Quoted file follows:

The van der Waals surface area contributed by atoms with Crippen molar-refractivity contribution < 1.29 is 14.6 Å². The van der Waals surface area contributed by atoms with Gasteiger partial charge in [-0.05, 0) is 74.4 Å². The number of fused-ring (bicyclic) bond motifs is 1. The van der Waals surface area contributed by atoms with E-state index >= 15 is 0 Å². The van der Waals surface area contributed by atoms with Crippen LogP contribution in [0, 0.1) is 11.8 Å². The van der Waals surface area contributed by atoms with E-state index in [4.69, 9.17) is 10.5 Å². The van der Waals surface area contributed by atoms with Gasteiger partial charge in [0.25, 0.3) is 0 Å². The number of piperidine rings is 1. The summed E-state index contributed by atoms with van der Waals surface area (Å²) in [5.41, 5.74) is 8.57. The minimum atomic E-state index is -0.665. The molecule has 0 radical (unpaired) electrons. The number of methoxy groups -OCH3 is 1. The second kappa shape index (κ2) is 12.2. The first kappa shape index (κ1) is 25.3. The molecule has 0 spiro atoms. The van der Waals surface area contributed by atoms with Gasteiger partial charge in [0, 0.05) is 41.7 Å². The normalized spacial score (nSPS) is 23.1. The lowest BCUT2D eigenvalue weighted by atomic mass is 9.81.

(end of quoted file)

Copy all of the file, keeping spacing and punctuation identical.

The van der Waals surface area contributed by atoms with Crippen molar-refractivity contribution < 1.29 is 14.6 Å². The van der Waals surface area contributed by atoms with Gasteiger partial charge in [-0.05, 0) is 74.4 Å². The number of fused-ring (bicyclic) bond motifs is 1. The van der Waals surface area contributed by atoms with E-state index >= 15 is 0 Å². The van der Waals surface area contributed by atoms with Crippen LogP contribution in [0, 0.1) is 11.8 Å². The van der Waals surface area contributed by atoms with E-state index in [4.69, 9.17) is 10.5 Å². The van der Waals surface area contributed by atoms with Gasteiger partial charge in [0.25, 0.3) is 0 Å². The number of piperidine rings is 1. The summed E-state index contributed by atoms with van der Waals surface area (Å²) in [5.41, 5.74) is 8.57. The minimum atomic E-state index is -0.665. The molecule has 0 radical (unpaired) electrons. The number of methoxy groups -OCH3 is 1. The second kappa shape index (κ2) is 12.2. The first kappa shape index (κ1) is 25.3. The molecule has 0 spiro atoms. The van der Waals surface area contributed by atoms with Gasteiger partial charge in [0, 0.05) is 41.7 Å². The normalized spacial score (nSPS) is 23.1. The lowest BCUT2D eigenvalue weighted by atomic mass is 9.81.